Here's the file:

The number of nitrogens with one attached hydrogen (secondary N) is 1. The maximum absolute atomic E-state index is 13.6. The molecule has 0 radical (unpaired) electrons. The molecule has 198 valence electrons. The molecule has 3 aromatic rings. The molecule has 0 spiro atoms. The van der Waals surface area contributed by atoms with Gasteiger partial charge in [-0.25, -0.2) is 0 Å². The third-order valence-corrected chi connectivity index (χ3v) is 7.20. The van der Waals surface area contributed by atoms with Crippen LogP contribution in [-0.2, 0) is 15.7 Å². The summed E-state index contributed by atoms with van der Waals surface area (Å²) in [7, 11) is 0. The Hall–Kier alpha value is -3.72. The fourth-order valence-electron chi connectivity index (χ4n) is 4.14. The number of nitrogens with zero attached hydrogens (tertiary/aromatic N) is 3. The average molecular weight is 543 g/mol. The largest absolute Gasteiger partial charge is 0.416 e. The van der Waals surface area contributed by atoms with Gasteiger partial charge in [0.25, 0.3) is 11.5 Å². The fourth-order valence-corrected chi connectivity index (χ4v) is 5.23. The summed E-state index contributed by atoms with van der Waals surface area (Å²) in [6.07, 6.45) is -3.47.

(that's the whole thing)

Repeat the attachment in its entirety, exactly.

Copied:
The number of nitrogens with one attached hydrogen (secondary N) is 1. The maximum absolute atomic E-state index is 13.6. The molecule has 0 radical (unpaired) electrons. The molecule has 198 valence electrons. The molecule has 3 aromatic rings. The molecule has 0 spiro atoms. The van der Waals surface area contributed by atoms with Gasteiger partial charge in [-0.25, -0.2) is 0 Å². The third-order valence-corrected chi connectivity index (χ3v) is 7.20. The van der Waals surface area contributed by atoms with Crippen LogP contribution in [-0.2, 0) is 15.7 Å². The summed E-state index contributed by atoms with van der Waals surface area (Å²) in [7, 11) is 0. The Hall–Kier alpha value is -3.72. The fourth-order valence-electron chi connectivity index (χ4n) is 4.14. The number of nitrogens with zero attached hydrogens (tertiary/aromatic N) is 3. The average molecular weight is 543 g/mol. The largest absolute Gasteiger partial charge is 0.416 e. The van der Waals surface area contributed by atoms with Gasteiger partial charge in [0.25, 0.3) is 11.5 Å². The fourth-order valence-corrected chi connectivity index (χ4v) is 5.23. The summed E-state index contributed by atoms with van der Waals surface area (Å²) in [6.07, 6.45) is -3.47.